- McDermott Scholars
- The McDermott Scholars Award covers all expenses of a superb four-year academic education at The University of Texas at Dallas, in concert with a diverse array of intensive extracurricular experiences, including internships, travel, and cultural enrichment.
Monday, June 11, 2007
The Broken Chair, symbolizing the victims of anti-personnel landmines, was placed at the entrance to the United Nations in Geneva to commemorate the work that has been done with the Mine Ban Treaty.
Would it be wrong to choose to study abroad somewhere entirely because of their chocolate? Okay, okay, so maybe that wasn’t the only reason. This spring I spent a semester abroad in Geneva, Switzerland. It was an incredibly intense but incredibly fulfilling five months, where I experienced Geneva and Europe to its fullest through courses, an internship, and a lot of travel.
My main reason for choosing Geneva was because of its important role in international relations. I was able to not only study this work but to personally contribute to it through an internship with the Geneva International Center for Humanitarian Demining (GICHD). GICHD serves as the effective secretariat for the Ottawa Convention or Mine Ban Treaty, an international arms control instrument that has led 153 states to completely ban anti-personnel landmines and end the humanitarian harms that they cause. Working with GICHD was easily the coolest thing that I have gotten to do as an undergraduate. My main work was researched based, where I compiled reports on universalization of the treaty to Middle Eastern states, standards for landmine victim assistance, and the implications of newly discovered stockpiles of AP mines. I also got the opportunity to serve as the head of my own major research project. The focus of this project was to counter claims made by states not party to the treaty that landmines were needed for border security. My job was to demonstrate the ineffectiveness of landmines in the first place, how other states employ successful border security systems without landmines, and how new states could access these alternative technologies and accede to the treaty. The best part of the internship was seeing my research actually used. My boss was great about including me in all of his work, and I was able to participate in meetings with the treaty’s president, the Co-Chairs of the Standing Committees established by the treaty (diplomats from the various state parties), the Landmine Survivors Network, and the Nobel Peace Prize winning International Campaign to Ban Landmines. Another important part of my job was helping the Center prepare and host two major sets of meetings: the 10th annual meeting of the United Nations Mine Action Programme Directors and Advisors and the 2007 Standing Committee Meetings of States Parties. This was sort of the culmination of my internship experience, where I was able to actually take part in the work of more than a hundred states, NGOs, and individuals coming together from throughout the world to implement plans of disarmament, development and humanitarian assistance.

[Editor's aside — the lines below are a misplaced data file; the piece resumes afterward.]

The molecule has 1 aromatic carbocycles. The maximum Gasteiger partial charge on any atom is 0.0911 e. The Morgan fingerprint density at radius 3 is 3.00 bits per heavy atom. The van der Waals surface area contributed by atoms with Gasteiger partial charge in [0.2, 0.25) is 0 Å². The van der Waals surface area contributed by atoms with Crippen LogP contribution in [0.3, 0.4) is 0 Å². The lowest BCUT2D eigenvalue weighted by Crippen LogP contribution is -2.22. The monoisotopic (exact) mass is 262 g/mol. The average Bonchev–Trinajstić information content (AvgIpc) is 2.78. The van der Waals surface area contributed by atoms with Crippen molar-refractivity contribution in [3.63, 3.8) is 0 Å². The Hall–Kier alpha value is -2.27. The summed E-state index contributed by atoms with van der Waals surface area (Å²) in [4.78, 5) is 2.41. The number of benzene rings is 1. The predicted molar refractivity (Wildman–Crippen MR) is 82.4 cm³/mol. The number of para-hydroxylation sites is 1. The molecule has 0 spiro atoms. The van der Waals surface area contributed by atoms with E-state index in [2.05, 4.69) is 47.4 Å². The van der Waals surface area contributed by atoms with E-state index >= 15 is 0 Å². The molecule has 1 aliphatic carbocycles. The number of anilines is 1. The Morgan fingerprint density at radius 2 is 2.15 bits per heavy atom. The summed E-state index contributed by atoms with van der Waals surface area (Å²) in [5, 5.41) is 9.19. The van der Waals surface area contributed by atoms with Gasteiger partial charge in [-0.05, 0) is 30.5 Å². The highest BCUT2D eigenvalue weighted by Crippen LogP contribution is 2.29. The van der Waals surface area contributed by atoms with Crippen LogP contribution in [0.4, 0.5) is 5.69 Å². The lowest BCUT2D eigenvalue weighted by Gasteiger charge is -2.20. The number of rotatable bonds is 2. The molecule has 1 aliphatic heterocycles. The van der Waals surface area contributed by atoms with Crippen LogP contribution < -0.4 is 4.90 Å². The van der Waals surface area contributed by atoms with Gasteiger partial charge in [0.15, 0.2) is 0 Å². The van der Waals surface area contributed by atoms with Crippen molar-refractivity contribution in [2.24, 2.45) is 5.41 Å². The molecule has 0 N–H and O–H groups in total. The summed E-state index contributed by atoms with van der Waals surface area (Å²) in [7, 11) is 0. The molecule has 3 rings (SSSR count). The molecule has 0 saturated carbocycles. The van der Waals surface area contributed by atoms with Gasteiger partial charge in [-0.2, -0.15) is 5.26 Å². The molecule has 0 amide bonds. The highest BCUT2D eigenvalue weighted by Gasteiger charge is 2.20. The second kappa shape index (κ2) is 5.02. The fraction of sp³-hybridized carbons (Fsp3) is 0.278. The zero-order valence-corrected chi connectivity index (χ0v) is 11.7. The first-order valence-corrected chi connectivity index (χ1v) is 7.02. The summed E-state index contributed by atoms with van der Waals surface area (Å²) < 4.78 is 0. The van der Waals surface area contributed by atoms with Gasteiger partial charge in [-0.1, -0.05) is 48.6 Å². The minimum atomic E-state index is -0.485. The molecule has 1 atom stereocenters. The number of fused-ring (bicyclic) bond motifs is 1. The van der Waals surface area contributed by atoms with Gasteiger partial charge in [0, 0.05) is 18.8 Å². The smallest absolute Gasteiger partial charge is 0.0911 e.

Courses were also great. They focused on Geneva’s important work in the fields of disarmament and human rights, incorporating meetings and briefings at interesting organizations such as the UN Human Rights Council, UNCTAD, the World Health Organization, and the International Committee of the Red Cross. As interesting as classes and work were, the real adventures of my semester came on the weekends. The program that I studied with included a two month Eurail Pass, so every Thursday night myself and all of the other students in my program set out to explore Europe by train and see all that we could before Monday morning. All in all, I was able to visit Bern, Amsterdam, Barcelona, Vienna, Zermatt, Milan, Athens, the Greek Isles, Rome, Luxembourg, Brussels, Nice, Monte Carlo, Paris, Prague, Torino, Berlin, Dresden, Venice, Dublin, Budapest, Florence, and Bratislava. I would start telling you about all of these adventures, but I am afraid that if I started I wouldn’t be able to stop. Suffice to say that it was absolutely amazing, and I wouldn‘t trade it for anything. I collected tons of great photos, friends, and random bits of foreign language vocabulary that I will never forget.
Really interesting classes in international relations, working with the secretariat for an international arms control instrument and doing my own small part to eliminate the humanitarian threat of anti-personnel landmines, and traveling to many of the major cities in Europe. Not bad for a semester abroad. Not bad at all. Especially when you factor in the chocolate.